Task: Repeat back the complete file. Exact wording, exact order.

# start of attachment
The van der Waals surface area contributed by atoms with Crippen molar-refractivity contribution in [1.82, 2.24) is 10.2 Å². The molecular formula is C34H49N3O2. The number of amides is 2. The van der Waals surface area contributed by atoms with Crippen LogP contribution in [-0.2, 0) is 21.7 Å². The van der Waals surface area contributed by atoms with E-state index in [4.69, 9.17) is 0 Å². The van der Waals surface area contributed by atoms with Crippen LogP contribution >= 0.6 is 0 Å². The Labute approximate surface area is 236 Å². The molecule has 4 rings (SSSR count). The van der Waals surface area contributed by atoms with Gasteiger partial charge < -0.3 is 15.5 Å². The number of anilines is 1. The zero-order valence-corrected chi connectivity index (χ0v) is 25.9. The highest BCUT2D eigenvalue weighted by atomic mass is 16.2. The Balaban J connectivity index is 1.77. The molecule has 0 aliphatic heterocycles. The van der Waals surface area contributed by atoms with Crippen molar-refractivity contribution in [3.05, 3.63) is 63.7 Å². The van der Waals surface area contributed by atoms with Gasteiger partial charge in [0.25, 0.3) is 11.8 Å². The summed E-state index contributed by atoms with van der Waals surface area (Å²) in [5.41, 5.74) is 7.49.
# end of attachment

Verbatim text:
The van der Waals surface area contributed by atoms with Crippen molar-refractivity contribution in [1.82, 2.24) is 10.2 Å². The molecular formula is C34H49N3O2. The number of amides is 2. The van der Waals surface area contributed by atoms with Crippen LogP contribution in [-0.2, 0) is 21.7 Å². The van der Waals surface area contributed by atoms with E-state index in [4.69, 9.17) is 0 Å². The van der Waals surface area contributed by atoms with Crippen LogP contribution >= 0.6 is 0 Å². The Labute approximate surface area is 236 Å². The molecule has 4 rings (SSSR count). The van der Waals surface area contributed by atoms with Gasteiger partial charge < -0.3 is 15.5 Å². The number of anilines is 1. The zero-order valence-corrected chi connectivity index (χ0v) is 25.9. The highest BCUT2D eigenvalue weighted by atomic mass is 16.2. The Balaban J connectivity index is 1.77. The molecule has 0 aliphatic heterocycles. The van der Waals surface area contributed by atoms with Crippen molar-refractivity contribution in [3.05, 3.63) is 63.7 Å². The van der Waals surface area contributed by atoms with Gasteiger partial charge in [0.25, 0.3) is 11.8 Å². The summed E-state index contributed by atoms with van der Waals surface area (Å²) in [5.41, 5.74) is 7.49.